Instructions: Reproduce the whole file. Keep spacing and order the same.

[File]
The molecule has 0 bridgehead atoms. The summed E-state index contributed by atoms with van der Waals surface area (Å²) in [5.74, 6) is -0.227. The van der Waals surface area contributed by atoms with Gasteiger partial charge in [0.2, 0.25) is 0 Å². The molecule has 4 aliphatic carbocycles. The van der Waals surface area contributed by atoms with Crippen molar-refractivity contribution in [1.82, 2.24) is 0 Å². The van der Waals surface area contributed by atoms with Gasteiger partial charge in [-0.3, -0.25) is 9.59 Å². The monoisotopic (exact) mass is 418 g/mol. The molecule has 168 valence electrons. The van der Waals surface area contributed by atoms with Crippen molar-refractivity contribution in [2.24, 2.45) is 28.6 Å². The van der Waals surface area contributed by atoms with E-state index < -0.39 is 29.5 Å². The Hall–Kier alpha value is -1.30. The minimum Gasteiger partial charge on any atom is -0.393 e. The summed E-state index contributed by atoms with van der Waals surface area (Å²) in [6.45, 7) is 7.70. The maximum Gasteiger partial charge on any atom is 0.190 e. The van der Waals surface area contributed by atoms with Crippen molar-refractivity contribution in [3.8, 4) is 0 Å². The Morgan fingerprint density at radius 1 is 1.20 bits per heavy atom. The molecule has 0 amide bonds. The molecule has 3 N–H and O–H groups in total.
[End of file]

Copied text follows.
The molecule has 0 bridgehead atoms. The summed E-state index contributed by atoms with van der Waals surface area (Å²) in [5.74, 6) is -0.227. The van der Waals surface area contributed by atoms with Gasteiger partial charge in [0.2, 0.25) is 0 Å². The molecule has 4 aliphatic carbocycles. The van der Waals surface area contributed by atoms with Crippen molar-refractivity contribution in [1.82, 2.24) is 0 Å². The van der Waals surface area contributed by atoms with Gasteiger partial charge in [-0.3, -0.25) is 9.59 Å². The monoisotopic (exact) mass is 418 g/mol. The molecule has 168 valence electrons. The van der Waals surface area contributed by atoms with Crippen molar-refractivity contribution in [2.24, 2.45) is 28.6 Å². The van der Waals surface area contributed by atoms with E-state index < -0.39 is 29.5 Å². The Hall–Kier alpha value is -1.30. The minimum Gasteiger partial charge on any atom is -0.393 e. The summed E-state index contributed by atoms with van der Waals surface area (Å²) in [6.45, 7) is 7.70. The maximum Gasteiger partial charge on any atom is 0.190 e. The van der Waals surface area contributed by atoms with Crippen molar-refractivity contribution in [3.8, 4) is 0 Å². The Morgan fingerprint density at radius 1 is 1.20 bits per heavy atom. The molecule has 0 amide bonds. The molecule has 3 N–H and O–H groups in total.